Tove Frykmer, MSc

PhD Student, Lund University, Sweden
Visiting Scholar, CCRM

 

Abstract:
Improvisation has long been seen as an important element in crisis management. We believe that it will be more important in the future due to factors such as the complexity and interdependence in our environment; i.e., factors that constantly change the environment in which crisis management takes place. In addition, crises are increasingly transboundary in nature, i.e. crossing geographical, jurisdictional and political borders, as well as consisting of a series of related events, rather than single incidents with a beginning and an end. The characteristics of transboundary crises will require that a larger number of actors be involved (often with different motivations – incentive alignment) and a call for joint efforts.

We wish to contribute to a more stringent and clear academic approach to how collectives address and cope with managerial problems during emergencies and crises, and how capabilities for this can be assessed and enhanced. As a means to do so, we wanted to explore whether the capability to improvise can help us to understand collective performance in crisis management, with help of existing research in the area.

With the help of a thorough scoping study, we analysed existing theories of improvisation in search of useful material to answer our research question. Even though there are many contributions focusing on improvisation in crisis situations, we noticed that few of them deal specifically with collective performance, and even fewer are based on empirical studies. Also, we found existing theories on improvisation lack the level of detail and transparency we needed in order to understand and study collective performance in crisis management. As a result, we searched for useful theories in other fields that could assist us in creating a framework on improvisation as a means to understand collective performance in crises. However, this turned out to be fruitless. In our study of improvisation during the handling of a major wildfire in Sweden in 2014, we also found the concept was often misunderstood and possibly interpreted as something else in reality.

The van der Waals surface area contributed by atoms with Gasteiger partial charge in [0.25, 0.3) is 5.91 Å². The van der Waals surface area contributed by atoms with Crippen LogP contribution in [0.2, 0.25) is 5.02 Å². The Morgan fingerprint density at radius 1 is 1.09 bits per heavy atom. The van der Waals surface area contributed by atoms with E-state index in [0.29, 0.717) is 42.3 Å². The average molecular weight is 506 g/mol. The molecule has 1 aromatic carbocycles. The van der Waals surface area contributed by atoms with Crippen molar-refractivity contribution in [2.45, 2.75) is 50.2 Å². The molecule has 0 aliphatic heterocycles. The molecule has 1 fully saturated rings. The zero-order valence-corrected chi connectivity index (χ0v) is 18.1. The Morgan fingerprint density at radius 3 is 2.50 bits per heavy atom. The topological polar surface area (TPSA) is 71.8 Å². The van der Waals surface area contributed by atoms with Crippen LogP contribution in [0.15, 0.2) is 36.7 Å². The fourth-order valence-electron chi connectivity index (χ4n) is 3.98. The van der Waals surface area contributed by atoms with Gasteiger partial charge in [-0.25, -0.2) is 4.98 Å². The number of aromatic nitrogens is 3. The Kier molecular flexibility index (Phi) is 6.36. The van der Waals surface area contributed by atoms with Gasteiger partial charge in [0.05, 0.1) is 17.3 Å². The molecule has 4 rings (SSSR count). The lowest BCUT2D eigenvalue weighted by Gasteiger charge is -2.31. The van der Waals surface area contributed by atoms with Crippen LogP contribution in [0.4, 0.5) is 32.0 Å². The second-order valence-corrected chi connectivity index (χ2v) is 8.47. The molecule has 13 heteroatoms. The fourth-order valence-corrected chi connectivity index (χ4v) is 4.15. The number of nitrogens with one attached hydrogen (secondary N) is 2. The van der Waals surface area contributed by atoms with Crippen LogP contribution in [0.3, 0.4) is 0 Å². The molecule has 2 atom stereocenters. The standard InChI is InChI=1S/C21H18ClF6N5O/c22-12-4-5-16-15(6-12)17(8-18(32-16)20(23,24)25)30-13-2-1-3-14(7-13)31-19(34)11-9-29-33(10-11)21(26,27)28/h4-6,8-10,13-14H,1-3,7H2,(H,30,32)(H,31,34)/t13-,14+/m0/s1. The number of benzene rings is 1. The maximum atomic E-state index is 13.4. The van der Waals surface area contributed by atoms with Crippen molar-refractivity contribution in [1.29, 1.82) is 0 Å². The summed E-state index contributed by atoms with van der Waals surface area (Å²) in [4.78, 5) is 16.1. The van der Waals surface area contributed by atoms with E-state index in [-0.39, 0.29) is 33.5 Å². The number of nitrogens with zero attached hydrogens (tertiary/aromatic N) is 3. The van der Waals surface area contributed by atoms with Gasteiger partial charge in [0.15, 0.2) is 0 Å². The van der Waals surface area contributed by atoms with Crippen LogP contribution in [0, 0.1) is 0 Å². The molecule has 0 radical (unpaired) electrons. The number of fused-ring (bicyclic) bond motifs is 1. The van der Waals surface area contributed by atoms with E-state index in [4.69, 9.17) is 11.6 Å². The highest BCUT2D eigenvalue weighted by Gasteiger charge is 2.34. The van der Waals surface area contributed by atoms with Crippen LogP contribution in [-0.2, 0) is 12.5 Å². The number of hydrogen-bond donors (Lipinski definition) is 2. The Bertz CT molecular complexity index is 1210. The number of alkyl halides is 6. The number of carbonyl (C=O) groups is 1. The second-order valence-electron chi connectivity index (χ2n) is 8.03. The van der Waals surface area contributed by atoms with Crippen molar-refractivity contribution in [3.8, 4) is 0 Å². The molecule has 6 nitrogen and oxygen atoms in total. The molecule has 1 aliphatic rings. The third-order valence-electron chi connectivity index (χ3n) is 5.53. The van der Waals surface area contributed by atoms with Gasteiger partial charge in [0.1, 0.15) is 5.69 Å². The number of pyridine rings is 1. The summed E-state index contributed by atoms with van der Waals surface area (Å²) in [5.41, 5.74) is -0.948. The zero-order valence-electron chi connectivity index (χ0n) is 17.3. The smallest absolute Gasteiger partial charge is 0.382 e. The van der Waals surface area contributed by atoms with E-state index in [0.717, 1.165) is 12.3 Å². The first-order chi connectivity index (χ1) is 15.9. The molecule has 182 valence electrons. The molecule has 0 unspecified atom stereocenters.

Given these circumstances, we asked ourselves whether focusing on improvisation was the right way to go, or if we should look elsewhere for ideas on how to study collective performance in crisis situations. During the scoping study process, we came across material on problem solving, which seemed promising way to frame collective performance in crisis situations. Also, during the handling of the wildfire, we observed that understanding what the problem was in the initial phase seemed to be crucial for the outcome, something that we later investigated. As a consequence, our next step will be to explore the problem solving process in the initial phase of a crisis, to be able to improve our understanding of collective performance.

Biography
Ms. Frykmer is a doctoral student at the Division of Risk Management and Societal Safety at Lund University, Sweden. She is also affiliated with Lund University Centre for Risk Assessment and Management (LUCRAM). She holds a M.Sc. in Industrial Management and Engineering from Lund University, and worked for several years in the private sector as a logistics consultant and project manager. In this position, she travelled extensively, working in Denmark, Norway, Germany, France, The Netherlands, Belgium, Japan, China and Australia, as well as in Sweden. After some years in business, she decided to pursue a M.Sc. in Disaster Management from Copenhagen University, which eventually led her the position as a doctoral student at Lund University.

Her broader research area revolves around a project called “Adaptive Command & Control and Collaboration Within the Swedish Crisis Management,” of which she is part. Her focus is on cognitive aspects of decision-making, specifically improvisation and problem solving in disasters. Currently, she is working together with fellow researchers on a paper on improvisation and problem solving as a means to understand collective performance. While at UCB, Berkeley is to perform empirical research based on this paper to understand the problem solving process.

 

Meeting Recording (link coming soon)

Meeting Presentation (link coming soon)

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